My mother drove her car through the back wall of her garage on Tuesday. Mom is widowed, lives alone, and struggles with mental illness. In the past few years, she’s become less and less functional, to the point where even the ordinary demands of daily life have become too much for her. Two weeks ago, my brothers and I talked about taking away her car keys. After Tuesday’s incident, we finally did.
My family has been wrestling with Mom’s condition for years. We’ve made some mistakes, but we’ve also done some things right. Along the way, we’ve gained some wisdom about caring for an aging parent.
- Prepare in advance. Most of the time, the problems associated with aging don’t come on all at once. Your mother or father will gradually lose the ability to function. When this starts to happen, take action. Don’t wait until the last minute. Encourage your parents to have their wills drafted. Get a power of attorney so that you can make decisions, if needed. Create a master document with a list of important accounts, account numbers, and passwords. It only takes a little work to gather these things when your parents are healthy, and they can save a lot of headache later on.
- Define roles and share the load. It’s easy for one person to become resentful if she thinks she’s doing all of the work. At the same time, not everyone can (or should) help in the same way. My youngest brother has a terrific bedside manner, and did a great job of organizing Mom’s many medications and setting up a system to help her remember to take them. My other brother does a good job of making sure the routine chores are taken care of. I’m good at dealing with the Big Picture: talking with doctors and taking care of legal stuff. If your family works together to draw on each person’s strengths, it’s easier to help your aging parent.
- Advocate loudly. Nobody cares more about your family’s situation than you do. Sure, there’ll be some doctors and social workers and other folks who are helpful, but ultimately you’re just a part of their job. If you need something, ask for it. If something seems wrong, speak up. Don’t be a jerk, but be assertive. If you don’t push for what your family needs, you’re probably not going to get it.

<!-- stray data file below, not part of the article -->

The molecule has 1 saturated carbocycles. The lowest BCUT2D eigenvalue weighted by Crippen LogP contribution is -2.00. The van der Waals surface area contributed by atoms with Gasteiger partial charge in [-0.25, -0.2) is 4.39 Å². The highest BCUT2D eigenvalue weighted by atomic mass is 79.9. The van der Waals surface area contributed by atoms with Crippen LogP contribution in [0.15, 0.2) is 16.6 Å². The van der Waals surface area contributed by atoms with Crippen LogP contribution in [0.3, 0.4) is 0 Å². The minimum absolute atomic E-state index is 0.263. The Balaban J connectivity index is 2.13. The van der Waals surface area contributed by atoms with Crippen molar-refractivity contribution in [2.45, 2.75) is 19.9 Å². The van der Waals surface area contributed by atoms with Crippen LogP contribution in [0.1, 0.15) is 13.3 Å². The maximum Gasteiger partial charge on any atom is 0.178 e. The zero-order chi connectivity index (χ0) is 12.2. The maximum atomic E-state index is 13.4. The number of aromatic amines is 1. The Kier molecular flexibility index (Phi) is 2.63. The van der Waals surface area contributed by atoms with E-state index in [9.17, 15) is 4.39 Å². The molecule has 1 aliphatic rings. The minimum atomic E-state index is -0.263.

- Dig deep for resources. No matter what your situation, there are resources to help. But you may have to spend hours — or days — looking until you find the help you need. Call city, county, and state agencies. Check their websites. Even if you don’t want (or don’t qualify for) government help, these places can point you to private parties that can help.
Most of all, communicate. It can be tough to care for an aging parent. Suddenly, the traditional family roles — the ones you’ve been following for decades — are reversed. In many ways, you become your parent’s parent. This change can wreak havoc on family dynamics, especially if you and your siblings don’t maintain constant, clear communication.
This isn’t my mother’s first mental health crisis. It’s her fourth (or fifth). Each time, my family scrambles to help her and then hopes things will improve. We remember Mom the way she used to be, and want her to be that woman again. Hope is good — but it doesn’t solve anything. And, in our case, that hope has proven to be unfounded. Mom’s situation just keeps getting worse. It’s no longer just a matter of eating right and paying the bills; now she’s driving cars through walls.
This time, the family is more pragmatic. We’re setting aside hope and dealing with reality. There are a lot of unknowns ahead, and the entire process scares us. How do we get her doctors to recognize the severity of the crisis? After the immediate problems have passed, do we hire somebody to live with Mom? Do we pay to move her to a residential care facility? And where do we find the money to give her the help she needs?
We don’t have all the answers, and we’re sure to make a few more mistakes. But it’s comforting to know that we’re working together, and that in the end, our goal is to do what’s best for Mom.